PubMed 21303986


Authors: Qing-Tao Meng, Zhong-Yuan Xia, Jin Liu, Douglas A Bayliss, Xiangdong Chen

Journal, date & volume: , 2011 Feb 8 , ,

PubMed link:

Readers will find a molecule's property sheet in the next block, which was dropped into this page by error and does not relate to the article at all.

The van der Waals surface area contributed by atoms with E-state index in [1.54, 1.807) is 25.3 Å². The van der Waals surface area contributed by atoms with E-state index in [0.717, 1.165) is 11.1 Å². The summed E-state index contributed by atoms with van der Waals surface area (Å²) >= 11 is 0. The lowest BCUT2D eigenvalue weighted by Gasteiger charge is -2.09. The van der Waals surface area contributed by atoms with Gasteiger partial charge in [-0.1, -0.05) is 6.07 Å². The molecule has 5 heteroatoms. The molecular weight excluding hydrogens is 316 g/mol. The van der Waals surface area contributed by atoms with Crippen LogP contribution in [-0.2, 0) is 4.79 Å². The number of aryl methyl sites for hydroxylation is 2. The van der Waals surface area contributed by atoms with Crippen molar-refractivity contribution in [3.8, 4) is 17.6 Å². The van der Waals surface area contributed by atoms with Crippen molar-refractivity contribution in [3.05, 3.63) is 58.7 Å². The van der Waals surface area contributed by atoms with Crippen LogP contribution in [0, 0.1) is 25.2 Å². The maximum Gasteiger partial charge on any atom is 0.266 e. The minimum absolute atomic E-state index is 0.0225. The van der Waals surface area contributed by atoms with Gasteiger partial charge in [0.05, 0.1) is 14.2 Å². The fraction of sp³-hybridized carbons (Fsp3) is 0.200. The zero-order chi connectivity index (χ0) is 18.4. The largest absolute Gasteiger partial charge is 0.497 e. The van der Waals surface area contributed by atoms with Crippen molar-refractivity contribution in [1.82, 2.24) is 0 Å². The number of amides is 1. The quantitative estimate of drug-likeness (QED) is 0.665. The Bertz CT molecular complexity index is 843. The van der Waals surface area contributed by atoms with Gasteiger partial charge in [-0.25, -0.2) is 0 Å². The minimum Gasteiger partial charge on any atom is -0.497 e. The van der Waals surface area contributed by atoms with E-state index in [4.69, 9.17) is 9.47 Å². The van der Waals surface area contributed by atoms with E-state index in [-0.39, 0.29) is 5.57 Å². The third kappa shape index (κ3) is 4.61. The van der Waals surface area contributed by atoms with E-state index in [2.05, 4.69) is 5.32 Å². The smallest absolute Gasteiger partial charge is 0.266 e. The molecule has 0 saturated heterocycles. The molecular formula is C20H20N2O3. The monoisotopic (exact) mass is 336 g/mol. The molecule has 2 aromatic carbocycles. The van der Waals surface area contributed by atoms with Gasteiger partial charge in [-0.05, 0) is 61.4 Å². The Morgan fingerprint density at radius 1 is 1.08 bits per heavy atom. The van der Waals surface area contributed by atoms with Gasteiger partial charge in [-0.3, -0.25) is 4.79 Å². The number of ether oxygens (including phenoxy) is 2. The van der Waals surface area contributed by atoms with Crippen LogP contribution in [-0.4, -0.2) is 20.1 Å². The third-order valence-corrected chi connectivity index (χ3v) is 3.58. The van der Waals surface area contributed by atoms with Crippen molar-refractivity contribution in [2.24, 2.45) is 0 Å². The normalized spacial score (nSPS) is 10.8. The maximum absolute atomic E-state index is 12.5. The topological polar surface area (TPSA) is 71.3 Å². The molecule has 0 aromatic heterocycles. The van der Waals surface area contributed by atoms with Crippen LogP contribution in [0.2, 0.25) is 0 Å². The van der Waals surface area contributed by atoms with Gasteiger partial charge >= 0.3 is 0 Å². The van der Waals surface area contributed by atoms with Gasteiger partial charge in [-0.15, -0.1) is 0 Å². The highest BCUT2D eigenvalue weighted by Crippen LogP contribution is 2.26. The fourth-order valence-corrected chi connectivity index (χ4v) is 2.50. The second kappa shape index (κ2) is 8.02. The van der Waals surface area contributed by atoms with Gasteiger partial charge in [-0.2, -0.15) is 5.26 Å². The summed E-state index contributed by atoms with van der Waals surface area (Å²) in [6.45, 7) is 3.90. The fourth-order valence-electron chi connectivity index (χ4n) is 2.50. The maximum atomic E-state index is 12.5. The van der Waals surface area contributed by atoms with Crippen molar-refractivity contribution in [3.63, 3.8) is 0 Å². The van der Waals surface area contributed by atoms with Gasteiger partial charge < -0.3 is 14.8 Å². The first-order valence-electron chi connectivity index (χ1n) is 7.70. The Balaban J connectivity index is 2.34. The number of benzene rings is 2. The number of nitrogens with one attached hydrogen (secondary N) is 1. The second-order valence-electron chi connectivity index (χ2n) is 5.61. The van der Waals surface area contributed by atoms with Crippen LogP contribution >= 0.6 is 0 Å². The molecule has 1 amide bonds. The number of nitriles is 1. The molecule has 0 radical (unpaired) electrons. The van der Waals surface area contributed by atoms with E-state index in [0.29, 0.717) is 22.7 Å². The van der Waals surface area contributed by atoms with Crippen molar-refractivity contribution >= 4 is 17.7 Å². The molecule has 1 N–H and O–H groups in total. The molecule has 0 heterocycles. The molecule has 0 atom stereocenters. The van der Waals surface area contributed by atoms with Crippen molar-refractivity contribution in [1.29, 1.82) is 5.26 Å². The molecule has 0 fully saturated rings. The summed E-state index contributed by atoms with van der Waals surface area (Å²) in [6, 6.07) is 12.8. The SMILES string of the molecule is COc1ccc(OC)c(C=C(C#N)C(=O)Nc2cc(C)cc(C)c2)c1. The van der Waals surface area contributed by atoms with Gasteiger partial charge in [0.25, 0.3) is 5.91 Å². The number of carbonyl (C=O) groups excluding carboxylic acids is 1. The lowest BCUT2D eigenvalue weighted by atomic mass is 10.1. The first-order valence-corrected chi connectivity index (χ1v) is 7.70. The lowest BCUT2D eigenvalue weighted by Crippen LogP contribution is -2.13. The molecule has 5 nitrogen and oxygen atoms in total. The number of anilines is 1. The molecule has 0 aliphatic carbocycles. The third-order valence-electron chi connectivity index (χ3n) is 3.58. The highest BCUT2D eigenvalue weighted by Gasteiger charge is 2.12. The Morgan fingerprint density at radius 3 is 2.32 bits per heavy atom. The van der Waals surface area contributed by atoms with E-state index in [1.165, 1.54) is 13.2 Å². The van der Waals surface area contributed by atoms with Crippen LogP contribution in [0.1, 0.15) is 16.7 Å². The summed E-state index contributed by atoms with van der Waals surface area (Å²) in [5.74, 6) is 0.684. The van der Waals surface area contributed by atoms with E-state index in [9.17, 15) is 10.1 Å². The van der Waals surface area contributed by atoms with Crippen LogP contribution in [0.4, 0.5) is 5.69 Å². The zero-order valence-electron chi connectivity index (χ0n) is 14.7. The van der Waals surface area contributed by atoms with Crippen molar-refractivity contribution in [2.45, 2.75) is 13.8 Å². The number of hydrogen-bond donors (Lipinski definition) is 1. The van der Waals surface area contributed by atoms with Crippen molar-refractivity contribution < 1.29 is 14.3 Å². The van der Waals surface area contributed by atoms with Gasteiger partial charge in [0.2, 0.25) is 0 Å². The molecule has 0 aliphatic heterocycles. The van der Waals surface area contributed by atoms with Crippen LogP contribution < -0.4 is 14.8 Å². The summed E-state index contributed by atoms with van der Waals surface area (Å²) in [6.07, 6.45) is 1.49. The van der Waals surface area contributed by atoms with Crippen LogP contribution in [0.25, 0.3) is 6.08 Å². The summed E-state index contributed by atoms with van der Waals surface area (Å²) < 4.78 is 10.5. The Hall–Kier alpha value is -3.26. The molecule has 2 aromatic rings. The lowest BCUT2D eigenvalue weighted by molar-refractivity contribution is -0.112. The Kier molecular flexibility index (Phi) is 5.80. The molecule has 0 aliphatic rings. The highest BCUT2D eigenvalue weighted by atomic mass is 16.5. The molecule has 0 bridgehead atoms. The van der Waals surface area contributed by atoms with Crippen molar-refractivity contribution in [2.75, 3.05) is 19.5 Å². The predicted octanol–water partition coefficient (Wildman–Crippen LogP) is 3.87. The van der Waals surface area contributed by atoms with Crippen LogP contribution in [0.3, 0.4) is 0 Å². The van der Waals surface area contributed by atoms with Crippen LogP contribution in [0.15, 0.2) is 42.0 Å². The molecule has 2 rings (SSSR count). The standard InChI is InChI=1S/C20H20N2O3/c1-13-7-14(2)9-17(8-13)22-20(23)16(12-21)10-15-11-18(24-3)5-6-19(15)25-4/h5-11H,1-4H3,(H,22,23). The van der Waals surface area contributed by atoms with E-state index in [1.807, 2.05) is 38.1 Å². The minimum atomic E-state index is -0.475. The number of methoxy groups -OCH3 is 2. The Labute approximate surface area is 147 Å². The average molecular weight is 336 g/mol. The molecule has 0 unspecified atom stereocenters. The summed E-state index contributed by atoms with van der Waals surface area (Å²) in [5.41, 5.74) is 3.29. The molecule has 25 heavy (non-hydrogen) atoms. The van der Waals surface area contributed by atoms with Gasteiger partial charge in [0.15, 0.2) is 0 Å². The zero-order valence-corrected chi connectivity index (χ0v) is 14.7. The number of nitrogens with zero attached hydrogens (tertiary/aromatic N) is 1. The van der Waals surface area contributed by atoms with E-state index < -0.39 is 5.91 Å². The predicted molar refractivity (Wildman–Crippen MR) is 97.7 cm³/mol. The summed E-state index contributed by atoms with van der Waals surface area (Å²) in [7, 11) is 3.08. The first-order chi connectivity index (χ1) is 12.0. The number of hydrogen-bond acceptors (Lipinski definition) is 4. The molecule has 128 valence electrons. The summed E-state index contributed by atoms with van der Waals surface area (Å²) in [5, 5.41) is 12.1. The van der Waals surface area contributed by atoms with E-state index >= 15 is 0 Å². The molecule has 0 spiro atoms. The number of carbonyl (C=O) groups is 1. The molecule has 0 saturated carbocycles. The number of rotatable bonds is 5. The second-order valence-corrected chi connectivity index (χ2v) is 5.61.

Systemic administration of local anesthetics has beneficial perioperative properties and an anesthetic-sparing and antiarrhythmic effect, although the detailed mechanisms of these actions remain unclear. In the present study, we investigated the effects of a local anesthetic, lidocaine, on hyperpolarization-activated and cyclic nucleotide-gated (HCN) channels that contribute to the pacemaker currents in rhythmically oscillating cells of the heart and brain. Voltage-clamp recordings were used to examine the properties of cloned HCN subunit currents expressed in Xenopus laevis oocytes and human embryonic kidney (HEK) 293 cells under control condition and lidocaine administration. Lidocaine inhibited HCN1, HCN2, HCN1-HCN2, and HCN4 channel currents at 100 μM in both oocytes and/or HEK 293 cells; it caused a decrease in both tonic and maximal current (∼30-50% inhibition) and slowed current activation kinetics for all subunits. In addition, lidocaine evoked a hyperpolarizing shift in half-activation voltage (ΔV(1/2) of ∼-10 to -14 mV), but only for HCN1 and HCN1-HCN2 channels. By fitting concentration-response data to logistic functions, we estimated half-maximal (EC(50)) concentrations of lidocaine of ∼30 to 40 μM for the shift in V(1/2) observed with HCN1 and HCN1-HCN2; for inhibition of current amplitude, calculated EC(50) values were ∼50 to 70 μM for HCN1, HCN2, and HCN1-HCN2 channels. A lidocaine metabolite, monoethylglycinexylidide (100 μM), had similar inhibitory actions on HCN channels. These results indicate that lidocaine potently inhibits HCN channel subunits in dose-dependent manner over a concentration range relevant for systemic application. The ability of local anesthetics to modulate I(h) in central neurons may contribute to central nervous system depression, whereas effects on I(f) in cardiac pacemaker cells may contribute to the antiarrhythmic and/or cardiovascular toxic action.